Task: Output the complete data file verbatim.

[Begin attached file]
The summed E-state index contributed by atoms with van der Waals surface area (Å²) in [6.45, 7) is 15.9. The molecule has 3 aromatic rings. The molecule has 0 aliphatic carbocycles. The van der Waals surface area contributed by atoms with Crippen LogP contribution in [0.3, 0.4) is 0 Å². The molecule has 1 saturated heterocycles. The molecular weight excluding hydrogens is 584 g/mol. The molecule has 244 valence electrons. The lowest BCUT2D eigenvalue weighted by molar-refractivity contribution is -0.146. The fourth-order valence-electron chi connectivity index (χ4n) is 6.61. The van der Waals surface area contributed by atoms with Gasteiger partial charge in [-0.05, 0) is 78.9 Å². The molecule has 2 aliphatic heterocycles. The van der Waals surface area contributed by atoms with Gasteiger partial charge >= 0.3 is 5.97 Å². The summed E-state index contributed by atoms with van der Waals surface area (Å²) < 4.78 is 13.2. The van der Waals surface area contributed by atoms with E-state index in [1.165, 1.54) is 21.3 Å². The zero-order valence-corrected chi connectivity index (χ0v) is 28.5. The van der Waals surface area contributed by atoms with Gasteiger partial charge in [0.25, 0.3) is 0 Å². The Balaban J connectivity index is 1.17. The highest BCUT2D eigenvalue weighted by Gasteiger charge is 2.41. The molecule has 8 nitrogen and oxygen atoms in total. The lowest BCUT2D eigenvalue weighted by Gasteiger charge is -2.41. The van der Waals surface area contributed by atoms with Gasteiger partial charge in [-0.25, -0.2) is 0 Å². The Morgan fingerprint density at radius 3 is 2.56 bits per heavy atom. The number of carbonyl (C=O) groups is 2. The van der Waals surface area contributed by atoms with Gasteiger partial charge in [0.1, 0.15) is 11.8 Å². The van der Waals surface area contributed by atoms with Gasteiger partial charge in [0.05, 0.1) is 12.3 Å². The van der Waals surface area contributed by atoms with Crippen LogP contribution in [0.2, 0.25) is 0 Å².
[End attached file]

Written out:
The summed E-state index contributed by atoms with van der Waals surface area (Å²) in [6.45, 7) is 15.9. The molecule has 3 aromatic rings. The molecule has 0 aliphatic carbocycles. The van der Waals surface area contributed by atoms with Crippen LogP contribution in [0.3, 0.4) is 0 Å². The molecule has 1 saturated heterocycles. The molecular weight excluding hydrogens is 584 g/mol. The molecule has 244 valence electrons. The lowest BCUT2D eigenvalue weighted by molar-refractivity contribution is -0.146. The fourth-order valence-electron chi connectivity index (χ4n) is 6.61. The van der Waals surface area contributed by atoms with Gasteiger partial charge in [-0.05, 0) is 78.9 Å². The molecule has 2 aliphatic heterocycles. The van der Waals surface area contributed by atoms with Gasteiger partial charge >= 0.3 is 5.97 Å². The summed E-state index contributed by atoms with van der Waals surface area (Å²) < 4.78 is 13.2. The van der Waals surface area contributed by atoms with E-state index in [1.165, 1.54) is 21.3 Å². The zero-order valence-corrected chi connectivity index (χ0v) is 28.5. The van der Waals surface area contributed by atoms with Gasteiger partial charge in [0.25, 0.3) is 0 Å². The Balaban J connectivity index is 1.17. The highest BCUT2D eigenvalue weighted by Gasteiger charge is 2.41. The molecule has 8 nitrogen and oxygen atoms in total. The lowest BCUT2D eigenvalue weighted by Gasteiger charge is -2.41. The van der Waals surface area contributed by atoms with Gasteiger partial charge in [-0.25, -0.2) is 0 Å². The Morgan fingerprint density at radius 3 is 2.56 bits per heavy atom. The number of carbonyl (C=O) groups is 2. The van der Waals surface area contributed by atoms with Gasteiger partial charge in [0.1, 0.15) is 11.8 Å². The van der Waals surface area contributed by atoms with Gasteiger partial charge in [0.05, 0.1) is 12.3 Å². The van der Waals surface area contributed by atoms with Crippen LogP contribution in [0.2, 0.25) is 0 Å².